The magic square consists of 4X4 boxes. We don't yet know whether all the numbers from 1 to 16 are there. Each row adds up to 34, so since there are 4 rows the sum of the numbers must be 4*34=136. When we add the numbers from 1 to 16 we get 136, so we now know that the square consists of all the numbers between 1 and 16. We can arrange the numbers 1 to 16 into four groups of four such that within the group there are 2 pairs of numbers {x y 17-x 17-y}. These add up to 34. We need to find 8 numbers represented by A, B, ..., H, so that all the rows, columns and two diagonals add up to 34. A+B+17-A+17-B=34, C+D+17-C+17-D=34, ... (rows) A+C+17-A+17-C=34, ... (columns) Now there's a problem, because the complement of A, for example, appears in the first row and the first column, which would imply duplication and mean that we would not be able to use up all the numbers between 1 and 16. To avoid this problem we need to consider other ways of making up the sum 34 in the columns. Let's use an example. The complement of 1 is 16 anewd its accompanying pair in the row is 2+15; but if we have the sum 1+14 we need another pair that adds up to 19 so that the sum 34 is preserved. We would perhaps need 3+16. We can't use 16 and 15 because they're being used in a row, and we can't use 14, because it's being used in a column, so we would have to use 6+13 as the next available pair. So the row pairs would be 1+16 and 2+15; the column pairs 1+14 and 6+13; and the diagonal pairs 1+12 and 10+11. Note that we've used up 10 of the 16 numbers so far. This type of logic applies to every box, apart from the middle two boxes of each side of the square (these are part of a row and column only), because they appear in a row, a column and diagonal. There are only 10 equations but 16 numbers. In the following sets, in which each of the 16 boxes is represented by a letter of the alphabet between A and P, the sum of the members of each set is 34: {A B C D} {A E I M} {A F K P} {B F J N} {C G K O} {D H L P} {D G J M} {E F G H} {I J K L} {M N O P} The sums of the numbers in the following sets in rows satisfy the magic square requirement of equalling 34. This is a list of all possibilities. However, there are also 24 ways of arranging the numbers in order. We've also seen that we need 10 out of the 16 numbers to satisfy the 34 requirement for numbers that are part of a row, column and diagonal; but the remaining numbers (the central pair of numbers on each side of the square) only use 7 out of 16. The next problem is to find out how to combine the arrangements. The vertical line divides pairs of numbers that could replace the second pair of the set. So 1 16 paired with 2 15 can also be paired with 3 14, 4 13, etc. The number of alternative pairs decreases as we move down the list. 17 X 17: 1 16 2 15 | 3 14 | 4 13 | 5 12 | 6 11 | 7 10 | 8 9 2 15 3 14 | 1 16 | 4 13 | 5 12 | 6 11 | 7 10 | 8 9 3 14 4 13 | 1 16 | 2 15 | 5 12 | 6 11 | 7 10 | 8 9 4 13 5 12 | 1 16 | 2 15 | 3 14 | 6 11 | 7 10 | 8 9 5 12 6 11 | 1 16 | 2 15 | 3 14 | 4 13 | 7 10 | 8 9 6 11 7 10 | 1 16 | 2 15 | 3 14 | 4 13 | 5 12 | 8 9 7 10 8 9 | 1 16 | 2 15 | 3 14 | 4 13 | 5 12 | 6 11 16 X 18: 1 15 2 16 | 4 14 | 5 13 | 6 12 | 7 11 | 8 10 2 14 3 15 | 5 13 | 6 12 | 7 11 | 8 10 3 13 4 14 | 2 16 | 6 12 | 7 11 | 8 10 4 12 5 13 | 2 16 | 3 15 | 7 11 | 8 10 5 11 6 12 | 2 16 | 3 15 | 4 14 | 8 10 6 10 7 11 | 2 16 | 3 15 | 4 14 | 5 13 7 9 8 10 | 2 16 | 3 15 | 4 14 | 5 13 | 6 12 15 X 19: 1 14 3 16 | 4 15 | 6 13 | 7 12 | 8 11 2 13 4 15 | 3 16 | 5 14 | 7 12 | 8 11 3 12 5 14 | 4 15 | 6 13 | 8 11 4 11 6 13 | 3 16 | 5 14 | 7 12 5 10 7 12 | 3 16 | 4 15 | 6 13 | 8 11 6 9 8 11 | 3 16 | 4 15 | 5 14 | 7 12  7 8 9 10 | 3 16 | 4 15 | 5 14 | 6 13 14 X 20: 1 13 4 16 | 5 15 | 6 14 | 8 12 | 9 11 2 12 5 15 | 4 16 | 6 14 | 7 13 | 9 11 3 11 6 14 | 4 16 | 5 15 | 7 13 | 8 12 4 10 7 13 | 5 15 | 6 14 | 8 12 | 9 11 5 9 8 12 | 4 16 | 6 14 | 7 13 | 9 11 6 8 9 11 | 4 16 | 5 15 | 7 13 13 X 21: 1 12 5 16 | 6 15 | 7 14 | 8 13 | 10 11 2 11 6 15 | 5 16 | 7 14 | 8 13 | 9 12 3 10 7 14 | 5 16 | 6 15 | 8 13 | 9 12 4 9 8 13 | 5 16 | 6 15 | 7 14 | 10 11 5 8 9 12 | 6 15 | 7 14 | 10 11 6 7 10 11 | 5 16 | 8 13 | 9 12 12 X 22: 1 11 6 16 | 7 15 | 8 14 | 9 13 | 10 12 2 10 7 15 | 6 16 | 8 14 | 9 13 | 10 12 3 9 8 14 | 6 16  4 8 9 13 | 6 16 | 7 15  5 7 10 12 | 6 16 11 X 23: 1 10 7 16 | 8 15 | 9 14 2 9 8 15 | 7 16  3 8 9 14 | 7 16  10 X 24: 1 9 8 16 To give an example of how the list could be used, let's take row 3 in 17 X 17 {3 14 4 13}. If 3 is the number in the row column and diagonal, then we need to inspect the list to find another row in a different group containing 3 that doesn't duplicate any other numbers. So we move on to 15 X 19 and we find {3 12 8 11} and another row in 13 X 21 with {3 10 5 16}. So we've used the numbers 3, 4, 5, 8, 10, 11, 12, 13, 14, 16. That leaves 1, 2, 6, 7, 9, 15. In fact, one answer is: 07 12 01 14 (see 15x19) 02 13 08 11 16 03 10 05 09 06 15 04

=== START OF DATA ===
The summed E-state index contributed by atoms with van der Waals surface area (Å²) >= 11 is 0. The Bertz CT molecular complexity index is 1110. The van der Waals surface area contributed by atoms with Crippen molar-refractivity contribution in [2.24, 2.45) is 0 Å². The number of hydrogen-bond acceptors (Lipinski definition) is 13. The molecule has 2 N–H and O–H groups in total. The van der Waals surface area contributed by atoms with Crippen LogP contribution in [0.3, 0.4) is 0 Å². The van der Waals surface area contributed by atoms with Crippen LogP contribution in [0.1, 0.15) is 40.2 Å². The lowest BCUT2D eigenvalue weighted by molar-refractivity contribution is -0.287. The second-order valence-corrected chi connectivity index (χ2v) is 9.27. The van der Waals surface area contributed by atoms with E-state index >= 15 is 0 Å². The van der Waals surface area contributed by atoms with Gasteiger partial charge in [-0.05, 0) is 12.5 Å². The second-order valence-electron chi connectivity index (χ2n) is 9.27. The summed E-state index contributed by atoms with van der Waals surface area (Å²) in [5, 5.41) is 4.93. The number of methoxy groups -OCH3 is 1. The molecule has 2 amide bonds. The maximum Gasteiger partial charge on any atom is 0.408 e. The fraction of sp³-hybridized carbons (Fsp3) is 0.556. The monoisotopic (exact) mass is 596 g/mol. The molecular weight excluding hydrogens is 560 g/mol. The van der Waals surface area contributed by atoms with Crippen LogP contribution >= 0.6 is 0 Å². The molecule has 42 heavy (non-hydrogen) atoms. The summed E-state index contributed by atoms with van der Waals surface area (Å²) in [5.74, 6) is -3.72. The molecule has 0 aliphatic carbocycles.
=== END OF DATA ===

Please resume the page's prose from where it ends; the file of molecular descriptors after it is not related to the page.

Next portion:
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Need help with word problem